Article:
Day: January 10, 2011

McKane says he’s not resigning

Councilor David McKane announced Monday he’ll stay on the city council. The decision was announced in a joint meeting with reporters and Mayor Lore Christopher Monday afternoon at the Keizer Civic Center. Because the council has not yet formally declared a vacancy, McKane will not need to go through the application process. The two also said they’ll support postponing implementation of a 3 percent wireless telecom fee so the issue can be voted on in the November 2011 election. Petitioners opposing the fee, which McKane voted against, have submitted enough signatures that the two believe it will qualify for the ballot. In addition, both Mayor Lore Christopher and McKane said they would support hosting town halls, “listening sessions” and finding other ways to address the notion McKane himself put forward that the council has a listening problem. “We’ve been accused, and probably rightfully so, that we don’t listen to people effectively, that maybe we have an opportunity to improve,” he said. “If I can be a part of that – and I think the rest of the city council feels the same way – we’re going to give it the best shot we can and try to make people proud of what we do up there again.” It puts what the two hope will be a soothing coda to a rather tumultuous few days for the city council. McKane...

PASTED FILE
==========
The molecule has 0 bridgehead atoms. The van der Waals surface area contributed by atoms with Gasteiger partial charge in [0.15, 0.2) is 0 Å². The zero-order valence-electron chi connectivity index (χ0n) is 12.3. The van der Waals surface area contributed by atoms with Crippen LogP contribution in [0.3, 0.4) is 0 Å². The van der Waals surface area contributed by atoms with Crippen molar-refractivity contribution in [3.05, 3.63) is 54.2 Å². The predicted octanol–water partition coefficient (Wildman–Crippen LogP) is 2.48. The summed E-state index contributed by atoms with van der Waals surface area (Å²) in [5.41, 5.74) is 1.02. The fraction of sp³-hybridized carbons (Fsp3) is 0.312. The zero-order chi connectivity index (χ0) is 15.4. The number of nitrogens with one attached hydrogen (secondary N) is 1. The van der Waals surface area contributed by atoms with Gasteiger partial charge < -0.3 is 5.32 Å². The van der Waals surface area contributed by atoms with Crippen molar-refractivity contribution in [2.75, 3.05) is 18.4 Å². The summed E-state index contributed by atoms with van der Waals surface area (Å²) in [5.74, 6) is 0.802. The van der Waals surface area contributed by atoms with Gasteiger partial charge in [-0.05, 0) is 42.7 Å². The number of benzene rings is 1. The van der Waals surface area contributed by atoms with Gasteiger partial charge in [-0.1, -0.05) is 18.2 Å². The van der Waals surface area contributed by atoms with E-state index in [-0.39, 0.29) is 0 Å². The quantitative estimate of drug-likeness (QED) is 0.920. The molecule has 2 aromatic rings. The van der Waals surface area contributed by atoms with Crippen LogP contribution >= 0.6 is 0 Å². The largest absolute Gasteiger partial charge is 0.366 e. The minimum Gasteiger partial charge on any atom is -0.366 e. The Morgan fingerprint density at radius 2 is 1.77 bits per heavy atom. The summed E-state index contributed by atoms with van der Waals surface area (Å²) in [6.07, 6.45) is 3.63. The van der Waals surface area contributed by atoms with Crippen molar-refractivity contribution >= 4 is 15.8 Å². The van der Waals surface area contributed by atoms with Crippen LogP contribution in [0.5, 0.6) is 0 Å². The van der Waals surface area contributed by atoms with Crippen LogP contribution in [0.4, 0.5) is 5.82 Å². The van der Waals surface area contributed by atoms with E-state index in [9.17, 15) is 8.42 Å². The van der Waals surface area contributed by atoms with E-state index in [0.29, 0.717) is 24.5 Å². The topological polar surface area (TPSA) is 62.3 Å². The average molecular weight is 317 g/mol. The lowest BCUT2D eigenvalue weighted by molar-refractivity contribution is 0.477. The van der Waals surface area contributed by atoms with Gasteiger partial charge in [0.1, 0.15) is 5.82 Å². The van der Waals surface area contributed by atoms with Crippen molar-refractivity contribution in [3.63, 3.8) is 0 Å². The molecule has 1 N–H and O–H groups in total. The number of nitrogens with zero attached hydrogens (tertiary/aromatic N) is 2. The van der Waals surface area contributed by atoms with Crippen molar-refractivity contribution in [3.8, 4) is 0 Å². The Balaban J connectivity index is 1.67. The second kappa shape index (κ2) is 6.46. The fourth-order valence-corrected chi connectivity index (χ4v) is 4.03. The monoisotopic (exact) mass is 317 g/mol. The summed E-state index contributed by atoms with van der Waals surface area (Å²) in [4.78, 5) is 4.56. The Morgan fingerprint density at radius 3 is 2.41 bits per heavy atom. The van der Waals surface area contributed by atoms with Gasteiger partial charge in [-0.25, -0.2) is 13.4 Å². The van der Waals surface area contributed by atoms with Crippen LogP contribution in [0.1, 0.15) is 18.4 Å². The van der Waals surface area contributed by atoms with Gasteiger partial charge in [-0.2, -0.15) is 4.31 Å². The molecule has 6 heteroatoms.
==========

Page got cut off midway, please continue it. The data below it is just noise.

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Ex-councilor: Private talks hurt process

Now-former City Councilor David McKane sat down to share his take on issues of the day and on the way the Keizer City Council operates. On why he resigned: “Have you ever done anything in your life where you just had enough? You had enough and you could actually choose to do something else? That’s all.” On his relationship with the mayor: “Like (Lore Christopher) said, there’s no bad blood. I just wish we could have done things a little differently, but it’s a seven-person council. Majority rules. All I was asking for was, at least listen to me and give me an opportunity. I don’t think I have that anymore.” On transparency: “We have a lot of discussions outside council meetings. It’s appropriate, but at some point that limits our meaningful discussion at the city council. … You really have to keep in mind the decision isn’t made until the deliberation is done, after the public meeting is closed, after you have the opportunity to hear from everybody. I think the danger is when you work these issues, to a great extent, out of the meeting people tend to close their minds a little bit. And I think it hurts the public process a little bit.” On public input: Some testifying “don’t feel they’re being listened to. And I don’t think that’s always the case, but from time...

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